Stace Gill and Maria Nilsson Waller (Flora Fauna Project, Ireland)
Yasmeen Godder (Choreographer, Tel Aviv, Israel)
Monica Gillette ( Choreographer and Dramaturge, Germany)
human, dance, Parkinson’s disease, scientists, dancers, emotions, structure, space, community, collaborate, learning, participation,
Stace Gill: We're delighted to give ROOM to choreographer, performer, and artistic director of Yasmeen Godder Company, Yasmeen Godder. And today we're also joined by one of Yasmeen's collaborators, choreographer and dramaturg, Monica Gillette. Thank you for joining us. Thank you.
Yasmeen Godder: Hi, thanks for having us.
Maria Nilsson Waller: Pleasure. We are gonna dive straight in. Yeah, we're just gonna get stuck in here. So Yasmeen, in 2016, yourself and Monica Gillette collaborated for a project working with scientists, professional dancers, and people living with Parkinson's disease [called "Störung/Hafraah"]. Can you tell us, was this the first time that you opened your studio to untrained dancers? And how has this impacted, inspired, and informed your work since then?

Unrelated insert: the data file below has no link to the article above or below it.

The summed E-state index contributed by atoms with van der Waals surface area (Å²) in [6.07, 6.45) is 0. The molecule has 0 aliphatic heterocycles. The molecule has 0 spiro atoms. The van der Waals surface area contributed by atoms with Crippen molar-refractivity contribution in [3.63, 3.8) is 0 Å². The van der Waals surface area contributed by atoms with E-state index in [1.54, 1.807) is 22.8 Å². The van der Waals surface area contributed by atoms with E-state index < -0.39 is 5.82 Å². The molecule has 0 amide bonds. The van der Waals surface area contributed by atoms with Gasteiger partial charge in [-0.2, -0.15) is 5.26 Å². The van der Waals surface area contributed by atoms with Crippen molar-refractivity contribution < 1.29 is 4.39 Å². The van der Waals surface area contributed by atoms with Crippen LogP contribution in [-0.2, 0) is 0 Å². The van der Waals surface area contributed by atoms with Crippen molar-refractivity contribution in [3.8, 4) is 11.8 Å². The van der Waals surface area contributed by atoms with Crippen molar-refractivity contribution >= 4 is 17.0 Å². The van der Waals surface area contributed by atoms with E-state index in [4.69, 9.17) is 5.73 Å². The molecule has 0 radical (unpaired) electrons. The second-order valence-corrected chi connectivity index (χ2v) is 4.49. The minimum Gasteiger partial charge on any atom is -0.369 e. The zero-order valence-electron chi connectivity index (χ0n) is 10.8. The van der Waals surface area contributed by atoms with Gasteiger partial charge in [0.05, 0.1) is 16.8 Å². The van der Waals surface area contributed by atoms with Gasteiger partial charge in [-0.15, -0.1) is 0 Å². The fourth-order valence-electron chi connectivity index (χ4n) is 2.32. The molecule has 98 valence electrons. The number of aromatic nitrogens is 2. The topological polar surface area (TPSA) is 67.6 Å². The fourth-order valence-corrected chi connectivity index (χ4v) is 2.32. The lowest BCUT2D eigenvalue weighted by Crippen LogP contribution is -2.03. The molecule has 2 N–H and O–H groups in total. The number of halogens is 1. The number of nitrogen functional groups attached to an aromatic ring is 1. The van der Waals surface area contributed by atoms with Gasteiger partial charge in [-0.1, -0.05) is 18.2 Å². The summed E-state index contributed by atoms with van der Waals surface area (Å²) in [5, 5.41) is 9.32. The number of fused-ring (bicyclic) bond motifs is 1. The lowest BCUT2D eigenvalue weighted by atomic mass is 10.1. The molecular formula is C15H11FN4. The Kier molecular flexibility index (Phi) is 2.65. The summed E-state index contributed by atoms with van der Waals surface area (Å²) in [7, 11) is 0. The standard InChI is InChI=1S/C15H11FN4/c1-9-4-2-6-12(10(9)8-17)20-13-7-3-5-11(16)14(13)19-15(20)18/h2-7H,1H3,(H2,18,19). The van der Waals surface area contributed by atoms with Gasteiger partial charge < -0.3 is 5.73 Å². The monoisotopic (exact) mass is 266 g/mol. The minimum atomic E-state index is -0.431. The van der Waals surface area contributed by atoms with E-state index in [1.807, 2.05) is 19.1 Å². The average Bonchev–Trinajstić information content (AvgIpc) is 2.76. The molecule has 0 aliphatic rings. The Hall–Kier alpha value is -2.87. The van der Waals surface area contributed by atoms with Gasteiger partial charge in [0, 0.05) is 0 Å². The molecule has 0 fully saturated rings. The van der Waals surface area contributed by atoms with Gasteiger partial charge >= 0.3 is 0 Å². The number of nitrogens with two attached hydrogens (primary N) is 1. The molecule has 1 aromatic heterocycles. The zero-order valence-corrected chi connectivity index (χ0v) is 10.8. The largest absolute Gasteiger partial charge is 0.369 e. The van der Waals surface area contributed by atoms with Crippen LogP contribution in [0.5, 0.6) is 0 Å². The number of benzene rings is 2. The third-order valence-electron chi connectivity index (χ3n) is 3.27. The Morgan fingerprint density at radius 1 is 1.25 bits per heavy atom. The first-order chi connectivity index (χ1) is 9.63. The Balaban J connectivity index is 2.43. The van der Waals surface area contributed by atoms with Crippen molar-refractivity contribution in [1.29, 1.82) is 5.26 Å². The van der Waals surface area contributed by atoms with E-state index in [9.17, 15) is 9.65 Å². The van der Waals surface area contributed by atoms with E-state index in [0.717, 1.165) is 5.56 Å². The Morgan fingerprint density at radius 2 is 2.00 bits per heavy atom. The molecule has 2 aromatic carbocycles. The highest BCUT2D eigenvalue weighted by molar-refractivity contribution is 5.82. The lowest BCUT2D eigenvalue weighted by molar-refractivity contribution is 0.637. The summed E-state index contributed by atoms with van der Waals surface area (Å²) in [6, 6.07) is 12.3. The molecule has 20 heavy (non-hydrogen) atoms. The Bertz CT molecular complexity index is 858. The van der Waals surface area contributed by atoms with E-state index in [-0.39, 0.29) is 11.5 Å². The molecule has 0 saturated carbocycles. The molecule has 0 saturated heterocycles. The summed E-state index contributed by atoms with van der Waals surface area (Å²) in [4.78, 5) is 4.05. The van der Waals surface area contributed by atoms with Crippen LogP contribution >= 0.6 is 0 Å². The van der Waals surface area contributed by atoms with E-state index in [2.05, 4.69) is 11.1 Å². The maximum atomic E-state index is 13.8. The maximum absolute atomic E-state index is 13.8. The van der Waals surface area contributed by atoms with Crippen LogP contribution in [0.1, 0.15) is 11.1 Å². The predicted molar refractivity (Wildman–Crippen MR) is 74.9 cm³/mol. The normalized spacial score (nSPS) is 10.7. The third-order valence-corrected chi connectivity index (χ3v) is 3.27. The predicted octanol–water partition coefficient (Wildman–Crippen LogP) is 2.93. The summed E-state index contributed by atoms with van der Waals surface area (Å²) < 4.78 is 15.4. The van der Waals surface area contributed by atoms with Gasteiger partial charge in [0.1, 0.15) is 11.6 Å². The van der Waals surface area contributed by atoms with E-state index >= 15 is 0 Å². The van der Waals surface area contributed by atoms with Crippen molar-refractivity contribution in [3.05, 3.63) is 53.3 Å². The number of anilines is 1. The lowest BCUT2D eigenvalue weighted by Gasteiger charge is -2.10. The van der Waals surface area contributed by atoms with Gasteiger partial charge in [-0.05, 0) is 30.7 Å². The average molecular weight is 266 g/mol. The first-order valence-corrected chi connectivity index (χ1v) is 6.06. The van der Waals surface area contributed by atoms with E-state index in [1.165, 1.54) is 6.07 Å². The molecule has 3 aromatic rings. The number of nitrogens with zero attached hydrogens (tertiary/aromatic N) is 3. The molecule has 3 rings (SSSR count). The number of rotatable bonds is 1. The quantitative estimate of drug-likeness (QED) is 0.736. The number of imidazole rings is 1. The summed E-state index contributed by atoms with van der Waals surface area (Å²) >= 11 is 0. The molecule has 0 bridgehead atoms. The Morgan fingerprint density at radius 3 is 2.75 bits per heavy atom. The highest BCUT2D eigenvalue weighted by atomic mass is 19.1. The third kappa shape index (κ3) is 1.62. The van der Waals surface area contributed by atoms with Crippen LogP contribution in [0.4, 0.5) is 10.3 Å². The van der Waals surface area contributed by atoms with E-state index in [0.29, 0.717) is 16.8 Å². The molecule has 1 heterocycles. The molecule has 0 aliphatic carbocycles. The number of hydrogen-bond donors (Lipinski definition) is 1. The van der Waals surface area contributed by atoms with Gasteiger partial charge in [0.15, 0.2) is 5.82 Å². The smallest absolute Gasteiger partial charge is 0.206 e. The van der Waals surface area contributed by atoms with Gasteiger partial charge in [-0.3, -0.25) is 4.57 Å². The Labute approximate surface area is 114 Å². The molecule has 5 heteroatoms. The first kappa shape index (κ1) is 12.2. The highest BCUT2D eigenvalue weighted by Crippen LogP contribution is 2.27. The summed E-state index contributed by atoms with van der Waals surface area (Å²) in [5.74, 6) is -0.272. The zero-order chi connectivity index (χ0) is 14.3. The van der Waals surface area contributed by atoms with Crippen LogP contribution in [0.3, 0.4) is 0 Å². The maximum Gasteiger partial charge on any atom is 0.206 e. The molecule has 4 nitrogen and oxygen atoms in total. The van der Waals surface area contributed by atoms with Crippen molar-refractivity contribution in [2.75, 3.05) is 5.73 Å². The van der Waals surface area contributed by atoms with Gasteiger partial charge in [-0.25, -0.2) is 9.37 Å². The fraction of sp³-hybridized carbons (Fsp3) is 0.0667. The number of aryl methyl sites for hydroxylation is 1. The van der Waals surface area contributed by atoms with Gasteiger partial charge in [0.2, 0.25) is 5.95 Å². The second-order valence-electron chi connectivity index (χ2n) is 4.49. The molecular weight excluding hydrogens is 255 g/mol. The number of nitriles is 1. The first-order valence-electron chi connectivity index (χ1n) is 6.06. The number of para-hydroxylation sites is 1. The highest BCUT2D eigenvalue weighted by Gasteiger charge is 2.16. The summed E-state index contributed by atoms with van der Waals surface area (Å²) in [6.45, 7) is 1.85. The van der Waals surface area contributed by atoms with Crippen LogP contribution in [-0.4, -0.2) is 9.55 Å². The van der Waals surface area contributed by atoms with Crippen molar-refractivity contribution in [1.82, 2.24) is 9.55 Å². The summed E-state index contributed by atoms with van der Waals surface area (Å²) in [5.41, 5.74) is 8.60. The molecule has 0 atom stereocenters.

Yasmeen: So I will just start by saying that this moment the door opened and the group of people dealing with Parkinson's disease entered my studio was a revolutionary moment for me. Also, I can say that now, you know, five years after. We've always said that, you know, any workshop, any class was open for anyone who was curious. So there was never this limitation. On the other hand, there was never a very clear invitation and a very direct kind of openness, as a company, as a place to a particular group of people dealing specifically with something that has to do with some kind of a physical, neurological challenge, I guess. I was always very curious about a lot of things. And one of the things that I loved always about dance, is that I felt that whatever it I was curious about could actually enter. There was no limitation in thinking about, what is it? Whatever theme or subject or medium I was curious about, I always felt there was an entrance into the field of choreography. And that's why I was so drawn to it. Because as you know, starting off as an artist, I was drawn to many things like visual arts, for example. But I didn't feel that the dance field was limiting me. And so I could handle choosing the path of a choreographer knowing that I could always funnel whatever it is that I'm interested in. And I guess this-- so in a way, there was this moment of like, I guess a little bit of a shock of being like, wow, this is new, this is challenging, this is bringing up a lot for us, this is refreshing. At the same time, it was like, "Yeah, but of course this could happen. Like why not?" You know, this is why I am so drawn to this field-- that it has that ability to be open on one hand, and on the other hand, like, really, somehow present a mirror to you in a very direct way, and kind of I guess, challenge or have you deal with things in a very immediate and real kind of way. So I guess that was that, you know, and I can talk more about it, but maybe Monica wants to say something as well.